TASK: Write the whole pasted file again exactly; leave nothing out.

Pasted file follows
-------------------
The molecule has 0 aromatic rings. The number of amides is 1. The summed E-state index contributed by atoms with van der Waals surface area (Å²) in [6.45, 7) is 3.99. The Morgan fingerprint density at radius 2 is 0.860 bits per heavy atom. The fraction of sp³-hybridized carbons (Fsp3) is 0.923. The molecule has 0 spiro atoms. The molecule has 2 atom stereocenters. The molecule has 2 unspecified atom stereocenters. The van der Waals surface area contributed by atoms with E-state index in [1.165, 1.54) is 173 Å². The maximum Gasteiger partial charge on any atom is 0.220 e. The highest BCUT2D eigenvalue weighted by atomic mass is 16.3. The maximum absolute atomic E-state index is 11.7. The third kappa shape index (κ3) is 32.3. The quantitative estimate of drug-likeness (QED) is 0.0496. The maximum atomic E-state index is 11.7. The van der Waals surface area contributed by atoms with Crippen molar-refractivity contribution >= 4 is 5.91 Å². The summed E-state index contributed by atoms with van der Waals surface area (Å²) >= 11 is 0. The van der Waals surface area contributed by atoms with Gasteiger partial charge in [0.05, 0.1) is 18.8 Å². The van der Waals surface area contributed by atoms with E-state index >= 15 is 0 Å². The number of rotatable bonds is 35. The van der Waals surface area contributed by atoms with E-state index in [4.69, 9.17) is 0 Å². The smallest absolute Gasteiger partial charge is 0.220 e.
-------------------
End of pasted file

The molecule has 0 aromatic rings. The number of amides is 1. The summed E-state index contributed by atoms with van der Waals surface area (Å²) in [6.45, 7) is 3.99. The Morgan fingerprint density at radius 2 is 0.860 bits per heavy atom. The fraction of sp³-hybridized carbons (Fsp3) is 0.923. The molecule has 0 spiro atoms. The molecule has 2 atom stereocenters. The molecule has 2 unspecified atom stereocenters. The van der Waals surface area contributed by atoms with E-state index in [1.165, 1.54) is 173 Å². The maximum Gasteiger partial charge on any atom is 0.220 e. The highest BCUT2D eigenvalue weighted by atomic mass is 16.3. The maximum absolute atomic E-state index is 11.7. The third kappa shape index (κ3) is 32.3. The quantitative estimate of drug-likeness (QED) is 0.0496. The maximum atomic E-state index is 11.7. The van der Waals surface area contributed by atoms with Crippen molar-refractivity contribution >= 4 is 5.91 Å². The summed E-state index contributed by atoms with van der Waals surface area (Å²) >= 11 is 0. The van der Waals surface area contributed by atoms with Gasteiger partial charge in [0.05, 0.1) is 18.8 Å². The van der Waals surface area contributed by atoms with E-state index >= 15 is 0 Å². The number of rotatable bonds is 35. The van der Waals surface area contributed by atoms with E-state index in [4.69, 9.17) is 0 Å². The smallest absolute Gasteiger partial charge is 0.220 e.